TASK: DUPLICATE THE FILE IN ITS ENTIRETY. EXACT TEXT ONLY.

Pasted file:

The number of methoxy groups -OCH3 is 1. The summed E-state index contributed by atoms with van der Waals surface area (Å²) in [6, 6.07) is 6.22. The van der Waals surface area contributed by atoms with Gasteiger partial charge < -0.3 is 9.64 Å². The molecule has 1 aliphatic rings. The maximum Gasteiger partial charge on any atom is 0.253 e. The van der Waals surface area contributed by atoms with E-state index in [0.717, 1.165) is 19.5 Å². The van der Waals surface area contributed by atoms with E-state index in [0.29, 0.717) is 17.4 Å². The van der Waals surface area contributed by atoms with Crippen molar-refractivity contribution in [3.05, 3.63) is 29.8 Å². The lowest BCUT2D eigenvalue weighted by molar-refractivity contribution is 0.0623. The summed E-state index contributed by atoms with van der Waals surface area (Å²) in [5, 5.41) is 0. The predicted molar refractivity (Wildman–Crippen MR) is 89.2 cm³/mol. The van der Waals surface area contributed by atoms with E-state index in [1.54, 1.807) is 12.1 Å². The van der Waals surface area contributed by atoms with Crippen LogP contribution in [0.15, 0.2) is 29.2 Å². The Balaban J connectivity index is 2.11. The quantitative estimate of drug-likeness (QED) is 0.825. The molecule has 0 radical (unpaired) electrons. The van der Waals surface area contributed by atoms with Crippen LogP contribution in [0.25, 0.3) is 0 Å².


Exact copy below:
The number of methoxy groups -OCH3 is 1. The summed E-state index contributed by atoms with van der Waals surface area (Å²) in [6, 6.07) is 6.22. The van der Waals surface area contributed by atoms with Gasteiger partial charge < -0.3 is 9.64 Å². The molecule has 1 aliphatic rings. The maximum Gasteiger partial charge on any atom is 0.253 e. The van der Waals surface area contributed by atoms with E-state index in [0.717, 1.165) is 19.5 Å². The van der Waals surface area contributed by atoms with E-state index in [0.29, 0.717) is 17.4 Å². The van der Waals surface area contributed by atoms with Crippen molar-refractivity contribution in [3.05, 3.63) is 29.8 Å². The lowest BCUT2D eigenvalue weighted by molar-refractivity contribution is 0.0623. The summed E-state index contributed by atoms with van der Waals surface area (Å²) in [5, 5.41) is 0. The predicted molar refractivity (Wildman–Crippen MR) is 89.2 cm³/mol. The van der Waals surface area contributed by atoms with E-state index in [1.54, 1.807) is 12.1 Å². The van der Waals surface area contributed by atoms with Crippen LogP contribution in [0.15, 0.2) is 29.2 Å². The Balaban J connectivity index is 2.11. The quantitative estimate of drug-likeness (QED) is 0.825. The molecule has 0 radical (unpaired) electrons. The van der Waals surface area contributed by atoms with Crippen LogP contribution in [0.25, 0.3) is 0 Å².